To realize deployment growth such as that outlined in the GeoVision analysis, geothermal energy must overcome significant barriers. Primary among these challenges is the subsurface nature of geothermal, which leads to both technical barriers (e.g., the need for better exploration technologies) and nontechnical barriers (e.g., land access and permitting).

This document, the GTO Multi-Year Program Plan (MYPP), builds on the findings of the GeoVision analysis, outlining a 5-year plan of activities GTO will pursue to support the growth and long-term contribution of geothermal energy to the U.S. electricity grid and American homes and buildings. The MYPP outlines GTO’s vision and mission and presents a high-level technology plan for key areas of GTO research starting in Fiscal Year (FY) 2022 and running through the end of FY 2026. This research plan supports GTO’s contributions toward the opportunities outlined in the GeoVision analysis.

GTO considers the key findings of the GeoVision analysis to be clear evidence of geothermal energy’s role as a critical enabling technology in the nation’s aggressive, zero-carbon energy transformation. Thus, GTO has adopted the following strategic goals to reach geothermal energy’s full potential:

Strategic Goal 1: Drive toward a carbon-free electricity grid by supplying 60 gigawatts (GW) of EGS and hydrothermal resource deployment by 2050.

Strategic Goal 2: Decarbonize building heating and cooling loads by capturing the economic potential for 17,500 GDH installations and by installing GHPs in 28 million households nationwide by 2050.

Strategic Goal 3: Deliver economic, environmental, and social justice advancements through increased geothermal technology deployment.

In addition to this Executive Summary, the MYPP includes the following sections:

The Opportunities for Geothermal Energy: Briefly describes geothermal technology and its value to the United States; outlines GTO’s role within the DOE’s Office of Energy Efficiency and Renewable Energy (EERE); and summarizes GTO’s vision, mission, Research Areas, Strategic Goals, and how the office organizes around strategic research and deployment focuses.

Geothermal Technologies Office Technology Plan: Outlines GTO’s primary Research Areas that cut across GTO’s structure, including challenges and barriers, highlighted performance goals, and high-level topics of expected research through FY 2026. The Research Areas are:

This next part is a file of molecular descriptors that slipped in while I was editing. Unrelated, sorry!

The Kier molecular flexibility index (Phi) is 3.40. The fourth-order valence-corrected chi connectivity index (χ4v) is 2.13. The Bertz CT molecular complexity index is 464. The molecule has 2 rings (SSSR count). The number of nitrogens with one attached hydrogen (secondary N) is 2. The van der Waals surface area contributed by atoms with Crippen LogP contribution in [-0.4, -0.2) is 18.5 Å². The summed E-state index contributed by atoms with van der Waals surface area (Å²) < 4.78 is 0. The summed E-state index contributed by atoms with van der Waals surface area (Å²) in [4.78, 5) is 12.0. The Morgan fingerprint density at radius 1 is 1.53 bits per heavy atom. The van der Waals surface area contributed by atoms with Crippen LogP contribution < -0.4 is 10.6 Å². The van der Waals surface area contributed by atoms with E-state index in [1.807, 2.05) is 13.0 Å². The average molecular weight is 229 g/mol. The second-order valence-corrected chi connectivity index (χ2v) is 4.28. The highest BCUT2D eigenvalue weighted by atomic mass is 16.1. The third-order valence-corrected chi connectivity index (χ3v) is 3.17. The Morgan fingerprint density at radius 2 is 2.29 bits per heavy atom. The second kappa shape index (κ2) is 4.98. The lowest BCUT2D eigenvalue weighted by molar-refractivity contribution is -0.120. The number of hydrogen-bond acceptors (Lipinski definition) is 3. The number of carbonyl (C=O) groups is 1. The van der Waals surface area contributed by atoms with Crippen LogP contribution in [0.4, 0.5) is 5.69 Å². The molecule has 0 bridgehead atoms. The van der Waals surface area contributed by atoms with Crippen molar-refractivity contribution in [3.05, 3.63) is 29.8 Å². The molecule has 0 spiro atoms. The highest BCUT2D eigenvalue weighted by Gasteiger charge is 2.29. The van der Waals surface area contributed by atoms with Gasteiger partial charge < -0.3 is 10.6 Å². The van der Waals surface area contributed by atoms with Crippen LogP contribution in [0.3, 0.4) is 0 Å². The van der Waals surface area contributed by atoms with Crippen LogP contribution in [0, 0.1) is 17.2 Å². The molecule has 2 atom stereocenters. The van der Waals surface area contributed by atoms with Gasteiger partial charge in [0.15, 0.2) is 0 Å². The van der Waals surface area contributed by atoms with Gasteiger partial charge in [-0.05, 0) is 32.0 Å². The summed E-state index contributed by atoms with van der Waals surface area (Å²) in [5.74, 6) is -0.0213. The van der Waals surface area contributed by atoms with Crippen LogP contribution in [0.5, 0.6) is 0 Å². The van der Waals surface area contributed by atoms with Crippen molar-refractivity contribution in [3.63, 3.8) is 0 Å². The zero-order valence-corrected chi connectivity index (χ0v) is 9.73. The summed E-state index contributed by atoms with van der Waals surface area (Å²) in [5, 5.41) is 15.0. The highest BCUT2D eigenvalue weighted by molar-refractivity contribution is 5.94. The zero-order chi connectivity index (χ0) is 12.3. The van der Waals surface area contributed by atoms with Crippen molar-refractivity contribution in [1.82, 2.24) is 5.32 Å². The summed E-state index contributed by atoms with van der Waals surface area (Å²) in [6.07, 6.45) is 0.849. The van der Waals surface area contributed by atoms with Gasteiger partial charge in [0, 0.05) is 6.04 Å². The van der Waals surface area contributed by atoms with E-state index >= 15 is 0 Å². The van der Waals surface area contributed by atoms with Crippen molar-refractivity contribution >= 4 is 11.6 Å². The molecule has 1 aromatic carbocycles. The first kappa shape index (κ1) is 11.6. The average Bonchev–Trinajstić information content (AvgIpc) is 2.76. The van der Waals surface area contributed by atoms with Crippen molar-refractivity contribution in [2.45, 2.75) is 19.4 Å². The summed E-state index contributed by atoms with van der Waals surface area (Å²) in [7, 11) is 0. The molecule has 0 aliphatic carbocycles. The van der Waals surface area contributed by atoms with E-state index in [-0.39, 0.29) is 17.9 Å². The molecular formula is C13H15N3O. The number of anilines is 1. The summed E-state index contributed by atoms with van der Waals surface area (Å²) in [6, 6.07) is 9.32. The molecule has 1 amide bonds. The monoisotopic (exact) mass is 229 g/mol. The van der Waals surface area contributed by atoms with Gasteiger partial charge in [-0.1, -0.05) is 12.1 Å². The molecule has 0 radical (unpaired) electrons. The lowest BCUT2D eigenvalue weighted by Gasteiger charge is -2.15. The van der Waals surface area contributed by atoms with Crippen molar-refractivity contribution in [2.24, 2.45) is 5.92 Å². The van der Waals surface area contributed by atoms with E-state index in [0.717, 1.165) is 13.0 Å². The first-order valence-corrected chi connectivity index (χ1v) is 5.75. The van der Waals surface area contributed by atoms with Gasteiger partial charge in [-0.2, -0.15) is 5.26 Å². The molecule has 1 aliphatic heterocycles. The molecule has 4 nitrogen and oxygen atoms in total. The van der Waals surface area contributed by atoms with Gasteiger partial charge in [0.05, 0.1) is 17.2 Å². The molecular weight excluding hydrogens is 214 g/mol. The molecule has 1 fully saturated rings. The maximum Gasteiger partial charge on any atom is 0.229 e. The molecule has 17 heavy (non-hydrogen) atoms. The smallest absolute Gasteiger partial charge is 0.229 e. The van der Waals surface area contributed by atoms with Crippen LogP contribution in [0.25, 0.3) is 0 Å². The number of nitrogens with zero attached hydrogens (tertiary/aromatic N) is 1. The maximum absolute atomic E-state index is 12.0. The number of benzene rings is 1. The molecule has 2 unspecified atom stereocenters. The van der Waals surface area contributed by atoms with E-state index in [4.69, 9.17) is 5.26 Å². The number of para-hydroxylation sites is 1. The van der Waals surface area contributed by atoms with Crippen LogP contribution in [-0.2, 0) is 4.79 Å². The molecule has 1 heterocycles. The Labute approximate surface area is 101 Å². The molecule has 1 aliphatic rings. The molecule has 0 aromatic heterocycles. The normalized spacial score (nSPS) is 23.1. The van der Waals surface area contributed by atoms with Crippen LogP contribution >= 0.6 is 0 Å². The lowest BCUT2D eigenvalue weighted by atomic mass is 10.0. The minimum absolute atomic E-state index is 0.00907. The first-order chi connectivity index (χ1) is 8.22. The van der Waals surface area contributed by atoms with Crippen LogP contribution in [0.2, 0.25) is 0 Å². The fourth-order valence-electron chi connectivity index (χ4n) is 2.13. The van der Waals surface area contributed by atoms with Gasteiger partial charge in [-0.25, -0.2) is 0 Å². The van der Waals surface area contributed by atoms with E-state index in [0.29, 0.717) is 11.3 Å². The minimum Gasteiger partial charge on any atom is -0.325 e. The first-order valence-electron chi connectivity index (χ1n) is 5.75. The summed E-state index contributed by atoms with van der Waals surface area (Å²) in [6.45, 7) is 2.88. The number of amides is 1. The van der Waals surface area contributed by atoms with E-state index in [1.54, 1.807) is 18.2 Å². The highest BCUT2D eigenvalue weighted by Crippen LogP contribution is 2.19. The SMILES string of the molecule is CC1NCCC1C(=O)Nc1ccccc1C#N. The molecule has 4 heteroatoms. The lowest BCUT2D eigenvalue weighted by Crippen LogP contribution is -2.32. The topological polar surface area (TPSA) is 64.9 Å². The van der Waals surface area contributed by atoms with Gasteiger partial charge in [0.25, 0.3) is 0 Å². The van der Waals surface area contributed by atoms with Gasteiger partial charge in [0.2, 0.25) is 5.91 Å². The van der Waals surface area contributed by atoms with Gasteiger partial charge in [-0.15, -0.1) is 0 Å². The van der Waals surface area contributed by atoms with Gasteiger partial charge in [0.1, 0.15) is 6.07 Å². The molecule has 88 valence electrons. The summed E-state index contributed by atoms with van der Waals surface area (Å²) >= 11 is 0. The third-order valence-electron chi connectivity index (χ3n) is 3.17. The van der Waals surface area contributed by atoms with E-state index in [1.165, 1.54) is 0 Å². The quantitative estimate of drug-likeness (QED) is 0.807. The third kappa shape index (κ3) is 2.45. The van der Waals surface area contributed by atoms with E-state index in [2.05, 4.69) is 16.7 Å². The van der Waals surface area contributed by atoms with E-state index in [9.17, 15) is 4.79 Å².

• Exploration and Characterization
  • Subsurface Accessibility
  • Subsurface Enhancement and Sustainability
  • Resource Maximization
  • Data, Modeling, and Analysis
  • Geothermal Integration and Awareness

Program Evaluations: Describes GTO’s anticipated evaluative information needs and types of priority evaluation activities, e.g., peer review.

The MYPP will serve as an operational guide to help GTO strategically plan and execute research and development activities and will serve as a resource to help communicate to stakeholders and the public GTO’s 5-year priorities and opportunities that will allow geothermal energy to contribute to a carbon pollution-free electric sector by 2035 and a net-zero emission economy by 2050. The Research Areas discussed in the MYPP provide the foundation for GTO’s research activities. As presented in the MYPP, these Research Areas and the topics discussed in each are intended to provide enough structure to guide research activities while also allowing GTO to adapt activities to changing market and technology conditions. Research Areas in the MYPP ultimately support GTO’s key strategic goals discussed previously. GTO’s intent is to revisit this MYPP around FY 2024 to assess progress and identify areas of potential revision. The level of revision will depend largely on technology advancement and market changes, updates to DOE and EERE priorities, and GTO’s progress toward highlighted performance goals. As noted, the plan outlined in the MYPP is intended to provide a solid basis for research while allowing GTO to adapt readily to a dynamic domestic and global energy landscape.